Years ago I was working for a business partnership of sales and marketing gurus in NYC. I was the design and product development part of a working trio. They were a good cop/bad cop duo, and often I was caught in their personality crossfire. One cop would give me a citation, and the other would fix my ticket for good behavior. I never knew who would be on duty that day and what the price to pay might be.
Our office was on the 45th floor of the Empire State Building. There was a large Duane Reade drugstore in the basement of the building, and one lunch hour I found myself there, basket in hand, to do some shopping. Ten minutes later I looked down to see it was full of medical supplies: bandaids, bandages, tape, alcohol, antibiotic cream. A metaphor in a basket, my wounded state of mind, laid out for me to see.
Curiously, I remember a feeling of detached amusement mixed with a bit of sadness in the recognition, and yet it was a turning point. I had an insight about the nature of my state of mind. There was something about recognizing the wounded me that woke me up to my resilience. I’d been guided that day not to buy the supplies really, but to recognize that resilience at work.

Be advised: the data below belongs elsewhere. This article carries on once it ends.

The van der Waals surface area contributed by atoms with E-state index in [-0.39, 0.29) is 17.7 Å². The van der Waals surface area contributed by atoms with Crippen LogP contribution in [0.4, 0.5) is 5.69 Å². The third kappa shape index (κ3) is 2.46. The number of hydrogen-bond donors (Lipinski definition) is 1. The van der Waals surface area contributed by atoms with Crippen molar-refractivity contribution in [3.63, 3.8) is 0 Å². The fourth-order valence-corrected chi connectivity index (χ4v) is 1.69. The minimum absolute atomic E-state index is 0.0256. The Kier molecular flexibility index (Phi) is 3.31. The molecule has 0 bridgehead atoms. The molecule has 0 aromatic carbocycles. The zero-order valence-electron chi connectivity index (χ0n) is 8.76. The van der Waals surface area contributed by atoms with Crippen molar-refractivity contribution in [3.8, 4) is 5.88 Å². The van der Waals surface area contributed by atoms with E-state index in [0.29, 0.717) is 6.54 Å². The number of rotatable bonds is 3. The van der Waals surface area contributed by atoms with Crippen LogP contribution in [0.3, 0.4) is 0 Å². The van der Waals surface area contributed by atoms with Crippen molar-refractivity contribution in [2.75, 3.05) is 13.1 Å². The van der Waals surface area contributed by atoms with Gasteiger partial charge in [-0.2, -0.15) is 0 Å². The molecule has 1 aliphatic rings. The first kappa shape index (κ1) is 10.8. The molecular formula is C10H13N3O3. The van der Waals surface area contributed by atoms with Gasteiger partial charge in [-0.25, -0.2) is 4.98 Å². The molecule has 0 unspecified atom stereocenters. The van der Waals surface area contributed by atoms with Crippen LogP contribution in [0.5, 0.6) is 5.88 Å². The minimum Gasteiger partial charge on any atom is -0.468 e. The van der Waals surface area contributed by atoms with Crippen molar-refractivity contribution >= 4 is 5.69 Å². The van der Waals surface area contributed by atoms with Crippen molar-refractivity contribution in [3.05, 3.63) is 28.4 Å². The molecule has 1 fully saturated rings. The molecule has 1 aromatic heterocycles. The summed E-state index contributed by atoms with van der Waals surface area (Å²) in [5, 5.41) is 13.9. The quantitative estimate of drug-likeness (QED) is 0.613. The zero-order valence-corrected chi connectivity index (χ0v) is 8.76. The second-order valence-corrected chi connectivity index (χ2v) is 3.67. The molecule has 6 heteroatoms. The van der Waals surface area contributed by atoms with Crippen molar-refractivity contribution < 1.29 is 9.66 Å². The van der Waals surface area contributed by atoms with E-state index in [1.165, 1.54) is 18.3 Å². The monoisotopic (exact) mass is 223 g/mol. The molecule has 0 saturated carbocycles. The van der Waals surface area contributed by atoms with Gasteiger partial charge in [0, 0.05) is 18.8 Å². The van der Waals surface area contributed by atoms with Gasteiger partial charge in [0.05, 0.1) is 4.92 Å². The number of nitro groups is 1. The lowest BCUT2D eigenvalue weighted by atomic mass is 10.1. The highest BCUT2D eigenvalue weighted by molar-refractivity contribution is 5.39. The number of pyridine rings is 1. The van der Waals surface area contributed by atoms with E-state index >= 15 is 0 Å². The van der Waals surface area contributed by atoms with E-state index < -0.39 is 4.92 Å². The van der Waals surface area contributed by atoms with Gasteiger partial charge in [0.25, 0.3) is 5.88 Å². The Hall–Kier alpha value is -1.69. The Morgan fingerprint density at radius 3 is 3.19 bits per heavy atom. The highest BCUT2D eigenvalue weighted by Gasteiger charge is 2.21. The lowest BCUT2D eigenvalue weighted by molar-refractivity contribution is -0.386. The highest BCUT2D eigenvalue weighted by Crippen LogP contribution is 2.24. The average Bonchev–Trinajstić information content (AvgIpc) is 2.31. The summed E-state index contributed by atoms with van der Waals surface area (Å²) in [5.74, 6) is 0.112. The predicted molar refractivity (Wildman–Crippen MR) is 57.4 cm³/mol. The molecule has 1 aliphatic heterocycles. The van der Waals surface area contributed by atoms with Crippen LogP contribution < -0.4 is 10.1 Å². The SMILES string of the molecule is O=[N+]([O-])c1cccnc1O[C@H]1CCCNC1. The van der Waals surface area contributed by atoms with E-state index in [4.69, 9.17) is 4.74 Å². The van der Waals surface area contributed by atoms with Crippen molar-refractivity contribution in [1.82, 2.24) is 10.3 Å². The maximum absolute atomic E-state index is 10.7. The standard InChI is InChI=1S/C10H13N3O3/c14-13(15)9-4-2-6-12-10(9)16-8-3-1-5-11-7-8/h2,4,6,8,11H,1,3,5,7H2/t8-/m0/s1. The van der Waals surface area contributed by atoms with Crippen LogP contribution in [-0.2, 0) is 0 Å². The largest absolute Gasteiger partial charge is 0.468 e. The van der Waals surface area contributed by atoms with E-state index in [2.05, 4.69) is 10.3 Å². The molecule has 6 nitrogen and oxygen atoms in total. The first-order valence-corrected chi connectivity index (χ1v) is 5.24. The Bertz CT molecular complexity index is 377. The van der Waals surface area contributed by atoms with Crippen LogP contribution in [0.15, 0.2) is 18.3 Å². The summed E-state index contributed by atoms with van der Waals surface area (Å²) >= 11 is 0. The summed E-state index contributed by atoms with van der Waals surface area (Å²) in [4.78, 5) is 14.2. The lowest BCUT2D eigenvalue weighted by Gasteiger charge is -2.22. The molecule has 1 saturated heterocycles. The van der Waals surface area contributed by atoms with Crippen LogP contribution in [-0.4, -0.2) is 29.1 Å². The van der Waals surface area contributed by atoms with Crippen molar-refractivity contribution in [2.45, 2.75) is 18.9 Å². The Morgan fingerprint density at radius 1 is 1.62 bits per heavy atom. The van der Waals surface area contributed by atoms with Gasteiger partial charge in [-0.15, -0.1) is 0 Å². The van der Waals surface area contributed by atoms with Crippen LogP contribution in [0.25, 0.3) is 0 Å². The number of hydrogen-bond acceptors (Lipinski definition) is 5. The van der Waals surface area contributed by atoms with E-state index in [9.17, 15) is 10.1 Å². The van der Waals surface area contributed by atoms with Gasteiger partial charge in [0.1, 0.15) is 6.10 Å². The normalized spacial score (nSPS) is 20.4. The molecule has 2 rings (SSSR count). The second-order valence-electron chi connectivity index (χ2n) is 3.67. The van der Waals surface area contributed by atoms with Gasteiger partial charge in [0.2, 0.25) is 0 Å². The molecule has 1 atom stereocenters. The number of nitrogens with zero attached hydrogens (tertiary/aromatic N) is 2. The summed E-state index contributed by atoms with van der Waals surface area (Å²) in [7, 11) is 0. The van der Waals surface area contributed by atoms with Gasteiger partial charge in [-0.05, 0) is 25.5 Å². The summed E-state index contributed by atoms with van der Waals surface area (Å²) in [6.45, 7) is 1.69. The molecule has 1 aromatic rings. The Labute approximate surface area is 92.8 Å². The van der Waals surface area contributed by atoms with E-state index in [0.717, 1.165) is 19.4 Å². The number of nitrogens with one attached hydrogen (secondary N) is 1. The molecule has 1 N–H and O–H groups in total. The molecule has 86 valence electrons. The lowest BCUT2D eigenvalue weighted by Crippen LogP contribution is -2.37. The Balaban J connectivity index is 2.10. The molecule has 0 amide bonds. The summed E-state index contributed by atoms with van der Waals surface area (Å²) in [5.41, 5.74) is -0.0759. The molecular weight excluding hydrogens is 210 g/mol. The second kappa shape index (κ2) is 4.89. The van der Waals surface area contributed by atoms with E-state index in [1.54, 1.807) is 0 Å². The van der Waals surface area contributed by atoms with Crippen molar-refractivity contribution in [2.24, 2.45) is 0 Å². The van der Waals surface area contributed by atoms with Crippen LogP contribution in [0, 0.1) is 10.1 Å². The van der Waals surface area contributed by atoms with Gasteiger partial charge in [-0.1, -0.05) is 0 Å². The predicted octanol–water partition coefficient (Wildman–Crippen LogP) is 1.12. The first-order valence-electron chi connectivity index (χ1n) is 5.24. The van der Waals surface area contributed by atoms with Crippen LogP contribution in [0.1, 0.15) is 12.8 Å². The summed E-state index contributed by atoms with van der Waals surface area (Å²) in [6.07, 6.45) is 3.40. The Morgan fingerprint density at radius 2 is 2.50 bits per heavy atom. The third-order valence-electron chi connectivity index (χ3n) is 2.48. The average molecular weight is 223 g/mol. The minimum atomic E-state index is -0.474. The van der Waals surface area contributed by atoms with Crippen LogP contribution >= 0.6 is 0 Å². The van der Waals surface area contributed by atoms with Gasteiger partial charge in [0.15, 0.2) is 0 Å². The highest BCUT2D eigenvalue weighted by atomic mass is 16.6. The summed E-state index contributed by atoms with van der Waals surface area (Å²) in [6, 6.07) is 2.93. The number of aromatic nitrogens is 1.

I went home and restocked my medicine cabinet with fresh supplies in the form of fresh thinking about a familiar painful set of circumstances. I had moved from being a wounded victim to owning my experience. I could see that knowing what to do was there in the metaphor of the bandages.
It didn’t change the partners’ behavior; they’d practiced that for a long time, but it no longer mattered. It wasn’t about them. It was about me knowing I had access to insight, wisdom and resilience. I would always know what to do and what was possible to experience when I knew to look for it, no matter the situation, no matter the challenging circumstances. Everything simplified.
I see the human design behind that experience more clearly now with an understanding of how the mind works. I’ve learned to look to insight and my innate resilience and well being long before any supplies are sought. I can see that resilience and trust my humanness at work to shift my thinking experience and guide my actions even without a Duane Reade in the vicinity.
Today in my coaching I help people to understand that no matter their circumstances, their wounds, their patterns, their current perspective, there is always something new to see, and a metaphorical basket full of fresh insight and possibility.
Where might you have seen your own resilience, had your own insight? Maybe you didn’t recognize your human design at work at the time, but look for it. Once you notice, you’ll realize it’s always been there to guide you.